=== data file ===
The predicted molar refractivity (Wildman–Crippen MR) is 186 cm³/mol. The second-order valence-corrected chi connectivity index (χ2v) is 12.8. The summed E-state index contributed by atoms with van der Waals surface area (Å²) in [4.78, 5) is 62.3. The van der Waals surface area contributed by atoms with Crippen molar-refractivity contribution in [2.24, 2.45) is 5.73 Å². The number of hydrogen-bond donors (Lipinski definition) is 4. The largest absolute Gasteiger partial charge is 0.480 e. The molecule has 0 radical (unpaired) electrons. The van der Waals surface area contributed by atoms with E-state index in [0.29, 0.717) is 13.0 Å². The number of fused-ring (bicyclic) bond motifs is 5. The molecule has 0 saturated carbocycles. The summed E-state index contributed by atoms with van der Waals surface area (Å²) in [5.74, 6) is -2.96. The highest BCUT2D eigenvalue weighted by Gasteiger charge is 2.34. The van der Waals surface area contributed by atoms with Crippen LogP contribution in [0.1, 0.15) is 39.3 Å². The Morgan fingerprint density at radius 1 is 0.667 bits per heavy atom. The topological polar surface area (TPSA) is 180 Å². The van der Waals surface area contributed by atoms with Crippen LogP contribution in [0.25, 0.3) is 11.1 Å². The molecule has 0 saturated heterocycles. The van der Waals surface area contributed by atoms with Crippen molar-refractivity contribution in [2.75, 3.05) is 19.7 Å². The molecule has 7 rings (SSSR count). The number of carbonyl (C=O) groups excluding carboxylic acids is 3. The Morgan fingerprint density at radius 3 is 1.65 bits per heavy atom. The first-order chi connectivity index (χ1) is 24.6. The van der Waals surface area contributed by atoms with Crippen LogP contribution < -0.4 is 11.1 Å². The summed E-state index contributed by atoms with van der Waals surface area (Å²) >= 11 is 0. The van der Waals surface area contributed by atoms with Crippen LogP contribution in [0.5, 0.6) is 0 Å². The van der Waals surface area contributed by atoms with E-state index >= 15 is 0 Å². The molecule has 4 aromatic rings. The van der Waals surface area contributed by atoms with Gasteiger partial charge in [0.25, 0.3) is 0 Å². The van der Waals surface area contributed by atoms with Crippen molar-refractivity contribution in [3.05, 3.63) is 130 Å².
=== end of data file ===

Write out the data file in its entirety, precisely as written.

The predicted molar refractivity (Wildman–Crippen MR) is 186 cm³/mol. The second-order valence-corrected chi connectivity index (χ2v) is 12.8. The summed E-state index contributed by atoms with van der Waals surface area (Å²) in [4.78, 5) is 62.3. The van der Waals surface area contributed by atoms with Crippen molar-refractivity contribution in [2.24, 2.45) is 5.73 Å². The number of hydrogen-bond donors (Lipinski definition) is 4. The largest absolute Gasteiger partial charge is 0.480 e. The molecule has 0 radical (unpaired) electrons. The van der Waals surface area contributed by atoms with E-state index in [0.29, 0.717) is 13.0 Å². The number of fused-ring (bicyclic) bond motifs is 5. The molecule has 0 saturated carbocycles. The summed E-state index contributed by atoms with van der Waals surface area (Å²) in [5.74, 6) is -2.96. The highest BCUT2D eigenvalue weighted by Gasteiger charge is 2.34. The van der Waals surface area contributed by atoms with Crippen LogP contribution in [0.1, 0.15) is 39.3 Å². The Morgan fingerprint density at radius 1 is 0.667 bits per heavy atom. The topological polar surface area (TPSA) is 180 Å². The van der Waals surface area contributed by atoms with Crippen LogP contribution in [0.25, 0.3) is 11.1 Å². The molecule has 0 saturated heterocycles. The van der Waals surface area contributed by atoms with Crippen molar-refractivity contribution in [2.75, 3.05) is 19.7 Å². The molecule has 7 rings (SSSR count). The number of carbonyl (C=O) groups excluding carboxylic acids is 3. The Morgan fingerprint density at radius 3 is 1.65 bits per heavy atom. The first-order chi connectivity index (χ1) is 24.6. The van der Waals surface area contributed by atoms with Crippen LogP contribution < -0.4 is 11.1 Å². The summed E-state index contributed by atoms with van der Waals surface area (Å²) >= 11 is 0. The van der Waals surface area contributed by atoms with Crippen LogP contribution in [0.5, 0.6) is 0 Å². The van der Waals surface area contributed by atoms with E-state index >= 15 is 0 Å². The molecule has 4 aromatic rings. The van der Waals surface area contributed by atoms with Gasteiger partial charge in [0.25, 0.3) is 0 Å². The van der Waals surface area contributed by atoms with Crippen molar-refractivity contribution in [3.05, 3.63) is 130 Å².